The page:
D: It’s always been a bit of a challenge and it always will be but luckily the London community is so supportive and everyone has been very open to how I work. It starts out as a conversation between me and the artist and I see what their vision is. Taking what they already have into consideration and taking that as a starting idea. Then while editing I’ll go back and forth with them to see how we can evolve from there. When working for someone else you always have to make sure their idea is before yours or at least you always have it in the back of your head.
Before you started this solo project you were part of the band Snow Mantled Love. What made you want to take some time away from the group to pursue a solo effort?
D: Before I started in SML I was doing solo work. I put out a couple collections of songs but they’re all horrible so I hid them away (laughs). SML was exciting and nice to have so many different views come into play but I think after doing two groups of them I just wanted to get back to my own space and not have to worry about what someone else in the group was looking for. Even though I know that’s one of the things about being in a band is having to compromise and work together but at the moment I just wanted to go and explore some of these ideas I had by myself. I think now that I’ve realized that I’m capable of making that big sound on my own I prefer working on my own. As long as I still have people I can contact and get opinions from, because i think they’re important if you’re going to be a solo artist.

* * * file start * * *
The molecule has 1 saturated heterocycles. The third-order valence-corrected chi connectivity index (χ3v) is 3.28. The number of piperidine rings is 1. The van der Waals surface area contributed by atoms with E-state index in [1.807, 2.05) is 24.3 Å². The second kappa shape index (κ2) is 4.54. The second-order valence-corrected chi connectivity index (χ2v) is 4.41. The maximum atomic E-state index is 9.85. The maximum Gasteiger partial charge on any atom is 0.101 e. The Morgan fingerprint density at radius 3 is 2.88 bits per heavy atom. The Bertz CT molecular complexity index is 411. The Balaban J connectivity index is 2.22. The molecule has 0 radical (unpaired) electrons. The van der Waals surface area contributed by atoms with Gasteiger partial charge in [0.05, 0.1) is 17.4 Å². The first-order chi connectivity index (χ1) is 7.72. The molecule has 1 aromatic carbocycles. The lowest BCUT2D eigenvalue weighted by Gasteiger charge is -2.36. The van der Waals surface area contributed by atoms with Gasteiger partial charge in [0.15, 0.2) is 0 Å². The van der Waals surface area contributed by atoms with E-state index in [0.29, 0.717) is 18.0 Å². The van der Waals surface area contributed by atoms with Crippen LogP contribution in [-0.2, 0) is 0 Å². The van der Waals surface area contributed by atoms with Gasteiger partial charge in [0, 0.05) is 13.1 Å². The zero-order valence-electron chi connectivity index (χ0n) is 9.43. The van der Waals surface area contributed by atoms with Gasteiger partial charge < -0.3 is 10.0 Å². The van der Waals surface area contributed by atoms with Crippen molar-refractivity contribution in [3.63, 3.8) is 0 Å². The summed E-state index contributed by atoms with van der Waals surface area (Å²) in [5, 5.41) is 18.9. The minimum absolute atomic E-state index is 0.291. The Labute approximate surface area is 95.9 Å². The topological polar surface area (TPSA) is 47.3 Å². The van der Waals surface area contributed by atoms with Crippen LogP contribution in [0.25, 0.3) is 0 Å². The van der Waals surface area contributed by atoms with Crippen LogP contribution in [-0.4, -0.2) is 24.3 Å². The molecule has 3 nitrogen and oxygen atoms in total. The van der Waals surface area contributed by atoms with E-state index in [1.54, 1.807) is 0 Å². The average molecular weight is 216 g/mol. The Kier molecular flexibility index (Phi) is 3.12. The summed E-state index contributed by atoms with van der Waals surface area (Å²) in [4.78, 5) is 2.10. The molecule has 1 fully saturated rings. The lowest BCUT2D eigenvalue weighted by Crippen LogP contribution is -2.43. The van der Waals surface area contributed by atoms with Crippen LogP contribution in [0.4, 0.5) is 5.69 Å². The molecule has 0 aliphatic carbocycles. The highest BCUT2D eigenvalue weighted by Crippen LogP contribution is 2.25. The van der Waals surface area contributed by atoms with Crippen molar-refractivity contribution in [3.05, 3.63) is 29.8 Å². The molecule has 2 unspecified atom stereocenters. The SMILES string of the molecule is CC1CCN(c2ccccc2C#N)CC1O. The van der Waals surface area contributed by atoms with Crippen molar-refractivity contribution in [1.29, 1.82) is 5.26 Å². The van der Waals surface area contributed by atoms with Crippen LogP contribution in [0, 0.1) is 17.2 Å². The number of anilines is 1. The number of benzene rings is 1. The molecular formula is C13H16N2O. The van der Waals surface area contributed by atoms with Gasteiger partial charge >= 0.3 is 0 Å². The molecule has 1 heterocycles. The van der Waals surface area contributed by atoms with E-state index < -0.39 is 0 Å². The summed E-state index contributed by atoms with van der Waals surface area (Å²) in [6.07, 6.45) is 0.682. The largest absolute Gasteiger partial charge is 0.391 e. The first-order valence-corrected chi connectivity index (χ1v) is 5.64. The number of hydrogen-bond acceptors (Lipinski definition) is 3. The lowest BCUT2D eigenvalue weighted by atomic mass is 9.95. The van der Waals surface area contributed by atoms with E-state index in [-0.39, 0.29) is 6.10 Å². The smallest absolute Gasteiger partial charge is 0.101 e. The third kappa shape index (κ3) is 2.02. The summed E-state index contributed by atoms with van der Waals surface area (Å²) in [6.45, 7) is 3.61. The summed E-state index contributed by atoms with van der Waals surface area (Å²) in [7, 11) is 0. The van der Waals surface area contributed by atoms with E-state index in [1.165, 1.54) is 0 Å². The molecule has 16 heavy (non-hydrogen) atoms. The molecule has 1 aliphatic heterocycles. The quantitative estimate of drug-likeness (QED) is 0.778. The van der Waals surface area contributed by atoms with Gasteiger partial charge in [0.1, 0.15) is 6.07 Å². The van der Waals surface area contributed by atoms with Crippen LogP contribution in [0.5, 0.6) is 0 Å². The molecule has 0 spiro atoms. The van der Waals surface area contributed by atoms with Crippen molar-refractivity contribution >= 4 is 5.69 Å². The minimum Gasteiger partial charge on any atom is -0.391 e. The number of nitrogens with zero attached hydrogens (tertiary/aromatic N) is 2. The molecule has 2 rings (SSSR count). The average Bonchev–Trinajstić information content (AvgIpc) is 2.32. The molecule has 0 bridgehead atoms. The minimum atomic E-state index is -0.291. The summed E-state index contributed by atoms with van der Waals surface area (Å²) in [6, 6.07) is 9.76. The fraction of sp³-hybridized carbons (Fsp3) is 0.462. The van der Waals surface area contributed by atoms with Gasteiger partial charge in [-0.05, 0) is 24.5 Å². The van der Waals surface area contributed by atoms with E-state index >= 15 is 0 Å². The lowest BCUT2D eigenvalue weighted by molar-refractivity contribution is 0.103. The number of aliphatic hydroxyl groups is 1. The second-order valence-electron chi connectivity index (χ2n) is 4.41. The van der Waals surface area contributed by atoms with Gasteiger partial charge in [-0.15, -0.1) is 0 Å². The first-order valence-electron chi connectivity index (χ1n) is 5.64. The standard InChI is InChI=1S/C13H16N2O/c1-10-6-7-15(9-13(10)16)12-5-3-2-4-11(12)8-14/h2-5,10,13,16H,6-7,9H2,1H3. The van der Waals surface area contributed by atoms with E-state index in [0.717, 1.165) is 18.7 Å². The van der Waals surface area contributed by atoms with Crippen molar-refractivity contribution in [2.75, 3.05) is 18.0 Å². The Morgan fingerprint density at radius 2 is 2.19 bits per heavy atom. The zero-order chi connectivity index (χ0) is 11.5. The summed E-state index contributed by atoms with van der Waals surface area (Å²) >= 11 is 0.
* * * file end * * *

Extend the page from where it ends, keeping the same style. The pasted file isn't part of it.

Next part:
When it comes to the music on Moon there’s a lot of emotion in your music and your lyrics and at times you can get quite personal. Was there ever a point during the writing process that you thought maybe you were reveling too much?
D: I think because there was a time where I wasn’t releasing a lot of stuff and I was just keeping it hid away, I never got to the point of thinking “maybe this is too much.” I started to forget that people will actually being listening to it. SO I think in that aspect, within these last few days and know that my album is now there is when I’m getting all those feeling of like, “ maybe I shouldn’t have said that!” Not second guessing but you become more aware that it’s not just for you anymore. I write in a therapeutic kind of way of going about my feelings and I try not to think about it but, with everything I create I try and make it as honest as possible.
Moon is out now and available through Porchlight Records.